Much has been written about drones, the wartime reconnaissance vehicles and silent killers from above.
But how does the versatility of these high-tech machines translate into civilian use, and what are the potential dangers? Already, law enforcement and private enterprise have seen myriad uses for drones. They include searches for lost children, surveillance for criminal activity, monitoring of farm fields and crops, land surveying, evaluating flood conditions and seeking hot spots in forest fires, to name a few.
But where does the use of drones cross over from serving a civic or entrepreneurial purpose to one that intrudes on individual privacy and compromises basic civil rights? What guidance, if any, does federal, state or local law provide to the various users of this technology?
The federal government has recognized the emergence of civilian use of drones. In February 2012, Congress passed the FAA Modernization and Reform Act of 2012 (FMRA). Subtitle B of the act, unofficially referred to as the “Drone Act,” charges the secretary of transportation, in consultation with representatives from the aviation industry, federal agencies, and the “unmanned aircraft systems industry,” to “develop a comprehensive plan to safely accelerate the integration of civil unmanned aircraft systems into the national airspace systems.”
The deadline for “safe integration of civil unmanned aircraft systems into the national airspace” is “as soon as practicable,” but no later than Sept. 30, 2015.
Currently, there are no Federal Aviation Regulations (FARs) that govern or permit the commercial use of drones. In 2007, the FAA issued a policy notice that sought to clarify the “FAA’s current policy concerning operations of unmanned aircraft in the National Airspace System.”
In that notice, the FAA stated that, “no person may operate a [drone] in the National Airspace System without specific authority.” Under this policy, a civil operator of a drone must obtain a special airworthiness certificate for an “experimental aircraft.”
But the pertinent regulations for issuing an experimental aircraft certificate do not contemplate the commercial use of drones. In fact, in March 2013, the Minneapolis branch of the FAA shut down a Minnesota-based business that was operating drones for commercial purposes.
The city of St. Bonifacius recently banned the use of drones, citing privacy issues as the reason. Operating a drone in that city can result in a misdemeanor citation.
Under the FMRA, however, there eventually will be regulations allowing for and governing the commercial use of drones. The “comprehensive plan” called for by the act will include recommendations for FAA rule-making that “define[s] the acceptable standards for operation and certification of civil unmanned aircraft systems.”
The FAA has yet to submit its comprehensive plan to Congress, and the rule-making process contemplated by the FMRA has yet to begin.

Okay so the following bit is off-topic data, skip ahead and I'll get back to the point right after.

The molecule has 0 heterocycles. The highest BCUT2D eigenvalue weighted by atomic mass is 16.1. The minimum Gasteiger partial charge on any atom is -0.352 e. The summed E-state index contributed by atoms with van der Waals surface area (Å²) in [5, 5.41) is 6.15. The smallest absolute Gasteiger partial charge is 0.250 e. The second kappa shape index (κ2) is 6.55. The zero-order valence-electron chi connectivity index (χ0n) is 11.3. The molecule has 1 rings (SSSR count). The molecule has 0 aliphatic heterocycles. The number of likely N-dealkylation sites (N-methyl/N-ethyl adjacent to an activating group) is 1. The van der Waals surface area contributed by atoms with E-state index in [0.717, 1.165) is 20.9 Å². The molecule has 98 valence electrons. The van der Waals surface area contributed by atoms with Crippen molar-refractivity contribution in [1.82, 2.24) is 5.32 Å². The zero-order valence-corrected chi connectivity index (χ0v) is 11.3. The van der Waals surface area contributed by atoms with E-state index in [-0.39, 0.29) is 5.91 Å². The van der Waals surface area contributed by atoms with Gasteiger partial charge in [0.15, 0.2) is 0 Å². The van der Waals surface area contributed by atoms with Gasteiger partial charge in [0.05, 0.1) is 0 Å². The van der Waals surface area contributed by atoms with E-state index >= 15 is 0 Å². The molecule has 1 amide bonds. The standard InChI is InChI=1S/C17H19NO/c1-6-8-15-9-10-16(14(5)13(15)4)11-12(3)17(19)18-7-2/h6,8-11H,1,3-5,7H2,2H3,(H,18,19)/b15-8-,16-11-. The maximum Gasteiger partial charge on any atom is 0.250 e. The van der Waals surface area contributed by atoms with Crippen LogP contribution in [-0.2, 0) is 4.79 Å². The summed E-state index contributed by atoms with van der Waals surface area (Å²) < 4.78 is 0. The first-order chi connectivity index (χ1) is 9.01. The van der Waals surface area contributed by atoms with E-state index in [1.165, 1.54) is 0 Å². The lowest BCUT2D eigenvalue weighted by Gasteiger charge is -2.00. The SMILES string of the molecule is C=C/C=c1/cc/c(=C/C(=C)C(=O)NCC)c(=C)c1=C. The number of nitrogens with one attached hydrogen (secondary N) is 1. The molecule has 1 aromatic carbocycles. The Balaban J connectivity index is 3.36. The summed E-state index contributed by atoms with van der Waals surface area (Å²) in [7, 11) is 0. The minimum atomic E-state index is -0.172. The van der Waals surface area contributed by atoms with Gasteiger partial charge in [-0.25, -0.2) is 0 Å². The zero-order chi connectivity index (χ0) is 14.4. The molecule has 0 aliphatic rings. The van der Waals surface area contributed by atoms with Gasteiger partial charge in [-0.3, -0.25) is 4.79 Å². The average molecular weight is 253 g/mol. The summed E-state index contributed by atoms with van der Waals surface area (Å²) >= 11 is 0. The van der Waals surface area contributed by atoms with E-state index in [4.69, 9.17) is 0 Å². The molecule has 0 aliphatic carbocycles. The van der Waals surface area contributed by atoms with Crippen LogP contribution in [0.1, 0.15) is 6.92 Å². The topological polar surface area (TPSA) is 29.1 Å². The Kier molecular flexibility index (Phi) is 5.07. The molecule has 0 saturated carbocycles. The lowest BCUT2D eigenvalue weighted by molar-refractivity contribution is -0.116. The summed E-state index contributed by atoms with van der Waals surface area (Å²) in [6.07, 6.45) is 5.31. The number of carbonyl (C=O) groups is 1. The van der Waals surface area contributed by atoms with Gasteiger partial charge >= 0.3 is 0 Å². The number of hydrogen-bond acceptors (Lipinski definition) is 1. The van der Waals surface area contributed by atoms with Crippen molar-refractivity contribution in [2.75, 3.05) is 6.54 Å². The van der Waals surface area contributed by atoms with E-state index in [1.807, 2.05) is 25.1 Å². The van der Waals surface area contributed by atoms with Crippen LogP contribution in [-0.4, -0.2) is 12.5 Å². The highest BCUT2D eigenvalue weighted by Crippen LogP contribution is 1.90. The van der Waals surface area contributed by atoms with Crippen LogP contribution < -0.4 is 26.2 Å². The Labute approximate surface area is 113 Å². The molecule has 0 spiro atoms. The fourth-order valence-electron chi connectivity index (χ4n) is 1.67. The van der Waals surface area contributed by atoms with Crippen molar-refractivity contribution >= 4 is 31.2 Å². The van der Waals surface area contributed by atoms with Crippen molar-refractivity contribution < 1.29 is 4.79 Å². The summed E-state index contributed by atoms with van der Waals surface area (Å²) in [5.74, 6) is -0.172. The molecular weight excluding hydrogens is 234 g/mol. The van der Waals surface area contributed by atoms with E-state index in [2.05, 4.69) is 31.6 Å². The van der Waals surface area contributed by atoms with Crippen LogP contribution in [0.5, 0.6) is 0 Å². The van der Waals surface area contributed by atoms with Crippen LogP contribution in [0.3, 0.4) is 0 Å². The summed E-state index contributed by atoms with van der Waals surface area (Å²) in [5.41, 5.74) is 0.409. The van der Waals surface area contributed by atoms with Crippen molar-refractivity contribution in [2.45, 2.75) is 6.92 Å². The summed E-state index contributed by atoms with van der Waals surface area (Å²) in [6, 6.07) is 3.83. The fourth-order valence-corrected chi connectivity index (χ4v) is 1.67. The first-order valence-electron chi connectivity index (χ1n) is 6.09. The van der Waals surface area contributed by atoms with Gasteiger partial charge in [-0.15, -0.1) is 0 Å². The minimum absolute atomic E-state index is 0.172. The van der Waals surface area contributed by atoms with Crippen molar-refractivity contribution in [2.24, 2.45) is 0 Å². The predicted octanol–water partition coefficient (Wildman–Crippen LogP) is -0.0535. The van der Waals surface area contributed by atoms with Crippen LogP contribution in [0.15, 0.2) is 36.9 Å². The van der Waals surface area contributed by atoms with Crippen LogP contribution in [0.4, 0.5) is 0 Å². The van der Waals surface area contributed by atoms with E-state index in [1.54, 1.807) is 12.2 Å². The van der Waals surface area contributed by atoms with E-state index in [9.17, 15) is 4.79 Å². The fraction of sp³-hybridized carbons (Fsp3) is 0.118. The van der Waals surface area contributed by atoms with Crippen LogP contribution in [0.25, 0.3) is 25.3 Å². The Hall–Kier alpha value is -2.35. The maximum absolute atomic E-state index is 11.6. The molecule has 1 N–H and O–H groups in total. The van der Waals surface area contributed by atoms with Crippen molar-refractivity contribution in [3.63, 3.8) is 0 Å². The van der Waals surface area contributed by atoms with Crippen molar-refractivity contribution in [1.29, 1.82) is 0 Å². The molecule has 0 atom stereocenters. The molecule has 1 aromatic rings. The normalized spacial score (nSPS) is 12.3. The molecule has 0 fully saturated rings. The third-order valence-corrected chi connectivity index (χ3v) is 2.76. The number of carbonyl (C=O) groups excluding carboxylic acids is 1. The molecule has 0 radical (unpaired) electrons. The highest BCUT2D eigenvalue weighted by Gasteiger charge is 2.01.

Besides the lack of guidance offered by federal law, the civilian use of drones is subject to existing Minnesota law, particularly with respect to potential liability and insurance requirements. In Minnesota, aircraft owners are “absolutely liable” for an injury or damage to persons or property caused by the flight of an aircraft or by any object falling from the aircraft “whether such owner was negligent or not.”
This law defines “aircraft” very broadly. It “means any contrivance now known or hereafter invented, used, or designed for navigation of or flight in the air, but excluding parachutes.” Considering the breadth of this definition, it is quite likely that a drone would qualify as an aircraft under this statute.
Given this potential liability, civilian owners of drones — especially those utilizing drones for commercial purposes — need to obtain liability insurance. In Minnesota, it is a misdemeanor for an aircraft owner “to operate or permit to be operated an aircraft registered or based within the state of Minnesota without liability insurance protecting passengers and third persons for both personal injury and property damage resulting from the operation of the aircraft.”
The same broad definition of “aircraft” applies in this context. It remains to be seen how the insurance industry will price coverage for drones, what training requirements will be imposed on drone operators and what exclusions there will be from coverage. However, at least one major aviation insurer already has an endorsement for drone operation coverage.
The commercial use of drones, while growing increasingly more popular, is a field filled with unknowns.
In the next few years, we can expect the federal government and the Minnesota Legislature to provide owners and operators with some guidance. In the meantime, current owners and operators should tread carefully.
About the authors
Donald Chance Mark Jr. is an attorney and founding member of Eden Prairie-based Fafinski Mark & Johnson. Alyson M. Palmer is an attorney at Fafinski Mark & Johnson.